When it comes to media outreach, you’re only as good as your media list. Send the best pitch to the wrong targets, and it’ll fall flat.
Thankfully, it’s not difficult to build a list that works; it just takes time and attention.
The main ‘trick’ to media list development is simple: identify journalists who have a demonstrated interest in the type of story you plan to pitch. If you do this, using the additional guidance detailed below, your chances of success will be high.
Research, research, research. Then research some more.
Each media contact that makes it onto your list must be a realistic target for the topic you’re pitching. If you don’t have a reason to believe that someone might truly be interested in your pitch, don’t add him or her to your list.
If you subscribe to a media database service like Cision or Muck Rack, start your research there. Pull a list based on your chosen criteria (beat, location, outlet name, outlet type, etc.). This list, in most cases, should not be your final media list.
Once you have your media database search results, comb through the list carefully. Take to Google, social media, and media outlets themselves to look into each contact’s recent coverage. Remove anyone who doesn’t appear to be a good fit for your pitch angle.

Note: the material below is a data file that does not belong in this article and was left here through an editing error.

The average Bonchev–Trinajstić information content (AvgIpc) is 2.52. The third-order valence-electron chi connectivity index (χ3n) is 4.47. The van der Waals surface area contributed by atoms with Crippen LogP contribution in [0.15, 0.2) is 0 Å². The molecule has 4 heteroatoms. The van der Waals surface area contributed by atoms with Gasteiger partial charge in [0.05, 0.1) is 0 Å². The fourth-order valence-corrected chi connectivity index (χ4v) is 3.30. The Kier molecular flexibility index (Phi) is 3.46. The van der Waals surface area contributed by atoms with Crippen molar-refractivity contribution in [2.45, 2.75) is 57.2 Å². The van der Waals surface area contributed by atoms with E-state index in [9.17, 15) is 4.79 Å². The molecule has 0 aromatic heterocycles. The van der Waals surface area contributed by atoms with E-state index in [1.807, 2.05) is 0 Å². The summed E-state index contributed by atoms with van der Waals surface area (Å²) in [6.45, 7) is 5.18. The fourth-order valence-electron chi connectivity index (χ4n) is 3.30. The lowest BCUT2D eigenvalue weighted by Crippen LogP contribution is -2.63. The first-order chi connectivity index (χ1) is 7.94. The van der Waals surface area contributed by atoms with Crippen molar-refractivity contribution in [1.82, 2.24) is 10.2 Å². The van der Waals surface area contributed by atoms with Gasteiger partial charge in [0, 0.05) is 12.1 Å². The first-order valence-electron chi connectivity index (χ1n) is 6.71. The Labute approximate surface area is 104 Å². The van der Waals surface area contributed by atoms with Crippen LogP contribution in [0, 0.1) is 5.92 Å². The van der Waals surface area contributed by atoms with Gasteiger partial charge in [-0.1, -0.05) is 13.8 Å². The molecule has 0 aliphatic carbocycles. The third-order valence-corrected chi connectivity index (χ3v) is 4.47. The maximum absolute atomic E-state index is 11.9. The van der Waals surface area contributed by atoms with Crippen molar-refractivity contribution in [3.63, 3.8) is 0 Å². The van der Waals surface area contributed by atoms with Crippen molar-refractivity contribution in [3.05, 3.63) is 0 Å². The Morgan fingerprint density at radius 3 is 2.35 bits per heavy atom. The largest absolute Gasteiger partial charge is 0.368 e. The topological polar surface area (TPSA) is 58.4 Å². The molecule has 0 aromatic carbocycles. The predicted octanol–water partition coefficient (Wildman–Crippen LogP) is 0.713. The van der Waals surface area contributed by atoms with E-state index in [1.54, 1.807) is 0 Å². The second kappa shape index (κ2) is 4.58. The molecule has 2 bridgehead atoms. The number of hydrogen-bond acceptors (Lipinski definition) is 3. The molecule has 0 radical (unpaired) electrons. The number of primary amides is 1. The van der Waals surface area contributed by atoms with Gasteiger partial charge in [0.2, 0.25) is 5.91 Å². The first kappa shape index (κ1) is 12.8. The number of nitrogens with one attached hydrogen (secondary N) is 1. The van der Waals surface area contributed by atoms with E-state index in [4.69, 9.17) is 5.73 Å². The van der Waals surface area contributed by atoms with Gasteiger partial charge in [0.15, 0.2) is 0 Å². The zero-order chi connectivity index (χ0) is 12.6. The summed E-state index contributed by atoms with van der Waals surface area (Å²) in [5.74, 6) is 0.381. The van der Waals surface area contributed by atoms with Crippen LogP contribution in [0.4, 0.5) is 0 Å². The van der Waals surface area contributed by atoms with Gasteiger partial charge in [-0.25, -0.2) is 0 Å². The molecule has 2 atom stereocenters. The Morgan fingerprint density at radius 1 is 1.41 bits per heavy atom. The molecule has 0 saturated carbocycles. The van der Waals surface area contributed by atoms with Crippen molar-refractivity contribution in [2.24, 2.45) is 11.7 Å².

If you don’t use a media database, start combing through Google, social media, and your targeted media outlets. Search for terms related to your industry and your specific pitch topic to see who has written recently about relevant subjects. Piece your list together this way – and, if you need help tracking down journalists’ contact information, check out this post.
Once you start reaching out to the contacts on your media list, keep careful notes about your outreach and about any feedback you receive.
Each time you begin a new round of media outreach, reference these notes to ensure you don’t over-pitch the same contacts, and to take specific feedback into account. These notes will help you refine your pitching for each contact, further contributing to your long term media outreach success.
Remember: your media list is a living, breathing document.
Don’t treat your media list like a static document. A media list that gets results is one that gets checked, double checked, and updated often.
Media contacts move around – from outlet to outlet, coverage beat to coverage beat – often. Check your list regularly to make sure your contacts are still relevant.
This step is particularly important at the time of this writing, during the COVID-19 pandemic. Countless reporters have put their regular coverage on hold to focus their efforts entirely – or almost entirely – on COVID-19 and related topics.